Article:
Friday, September 17, 2010

What I learned in training for marathon #4

Now that it's over, it's time for me to review a bit of the marathon, beyond a report. With some time away, I've been doing some thinking about training and the race, and what I've learned and what I can recommend to others.
Things that happened during training:
*I raced a lot in the beginning of my training. From 5/9-7/4 I ran 4 races, none greater than 5 miles. But these races were ones where I could be tactical and work on racing strategies. I do recommend running smaller races where you have a chance of being out in the front. It is a different experience, and I think it has made me a better/smarter racer.
*I stopped lifting weights late June. This was not intentional - but my job in Saratoga conflicted with gym hours. At first, I worried - normally I lift once or twice a week, and that didn't happen during cycles 2-4 of training.
*Once every 4 week cycle, I ran 6 days a week. This meant a track workout on Tuesday, a 5 miler Wednesday, a 3 miler Thursday, tempo on Friday, 4 miles on Saturday, and a long run on Sunday. While 3 of my runs were at least 15 miles each, the other 3 runs were really short. The tempo runs that were independent from the long runs were really good and also made for tired legs in the long run.
*I did tempo runs during my long runs. These were really tricky, but having to speed up 12 miles into a run made me prepared to accelerate at the halfway point in the marathon.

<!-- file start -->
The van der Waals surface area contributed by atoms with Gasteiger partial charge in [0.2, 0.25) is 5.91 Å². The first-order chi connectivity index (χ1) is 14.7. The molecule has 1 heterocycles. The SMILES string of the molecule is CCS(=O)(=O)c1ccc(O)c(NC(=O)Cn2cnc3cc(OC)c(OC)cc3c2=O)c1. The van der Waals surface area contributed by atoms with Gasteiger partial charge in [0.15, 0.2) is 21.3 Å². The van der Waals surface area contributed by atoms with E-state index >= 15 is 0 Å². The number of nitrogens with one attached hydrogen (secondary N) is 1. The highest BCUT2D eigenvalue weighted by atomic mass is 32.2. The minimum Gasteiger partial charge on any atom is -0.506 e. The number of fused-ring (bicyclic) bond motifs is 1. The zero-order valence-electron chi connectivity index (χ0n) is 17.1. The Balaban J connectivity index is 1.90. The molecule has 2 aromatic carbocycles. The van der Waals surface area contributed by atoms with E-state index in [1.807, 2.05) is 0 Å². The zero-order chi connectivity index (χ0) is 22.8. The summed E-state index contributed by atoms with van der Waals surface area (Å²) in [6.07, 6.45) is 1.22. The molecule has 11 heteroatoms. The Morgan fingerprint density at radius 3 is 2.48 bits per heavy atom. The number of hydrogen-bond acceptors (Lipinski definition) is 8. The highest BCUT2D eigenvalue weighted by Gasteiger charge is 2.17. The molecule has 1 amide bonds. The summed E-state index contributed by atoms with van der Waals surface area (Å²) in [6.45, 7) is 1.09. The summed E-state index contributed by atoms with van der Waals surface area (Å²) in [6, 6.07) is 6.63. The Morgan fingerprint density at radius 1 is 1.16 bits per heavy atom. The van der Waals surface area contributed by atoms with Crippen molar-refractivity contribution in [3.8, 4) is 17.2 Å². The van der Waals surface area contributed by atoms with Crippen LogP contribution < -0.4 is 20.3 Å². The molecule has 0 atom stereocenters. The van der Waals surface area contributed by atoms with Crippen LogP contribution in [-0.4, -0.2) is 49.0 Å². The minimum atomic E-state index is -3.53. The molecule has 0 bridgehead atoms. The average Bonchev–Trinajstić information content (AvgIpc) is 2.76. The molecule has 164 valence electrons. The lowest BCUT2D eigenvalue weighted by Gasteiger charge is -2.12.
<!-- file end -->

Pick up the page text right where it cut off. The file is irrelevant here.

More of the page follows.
*I frequently operated on a lack of sleep. Sometimes, this made me feel awful during the long runs. But it did teach me (just like long track runs) to be tired on my feet. So, I learned not to get worked up over a lack of sleep - if it happened that it was a 4 hour night, so be it. I did lower my expectations for the next day, and hoped for a nap later on.
*Every 4th week, I had a recovery week. Instead of running 55-60mpw, that week I ran about 33 miles. I highly recommend the cutback week. It automatically gives the body to recover during the whole training period, instead of just waiting for the taper. When you run half the mileage, it also gives you time for other things - like sleeping or cross-training.
*I swam twice a week. This was a great recovery tool and helped to stretch me out. Plus, it works all of your muscles in a way that helps, not hinders running. I always felt better after getting into the water for 1000 yards.
*I lost weight. This was not intentional - I think the stress of comps, the high mileage, and life just caught up and led to that. I couldn't put it back on, and at first, I wondered if this would hinder my racing. But the more people I asked, said, well, this might be my racing weight (still need to read Matt Fitzgerald's book, Racing Weight). So, for now, we'll just go with the flow. If it comes back on, fine, if not, no sweat either.
*I ran on hills A LOT even though Rochester was a relatively flat course. And this helped, because A) it made me climb the hills that were there with ease and B) just helped to build stronger legs that could stay strong in that last 10k.
If you add all of these factors/experiences up...
You get a 3:35 marathon and a happy marathoner all around. Yes, there are some things that could have happened (more sleep and lifting) that may have improved my time. But, overall, the training worked out. Things slipped a little, but overall, I stayed on the ball.
You can take these pieces of advice if you want, or not. But, the marathon is always a learning process, and I learned a lot in training for #4!

1 comment:

  1. This is a very nice post, so informative and interesting. Thanks for sharing such a great post.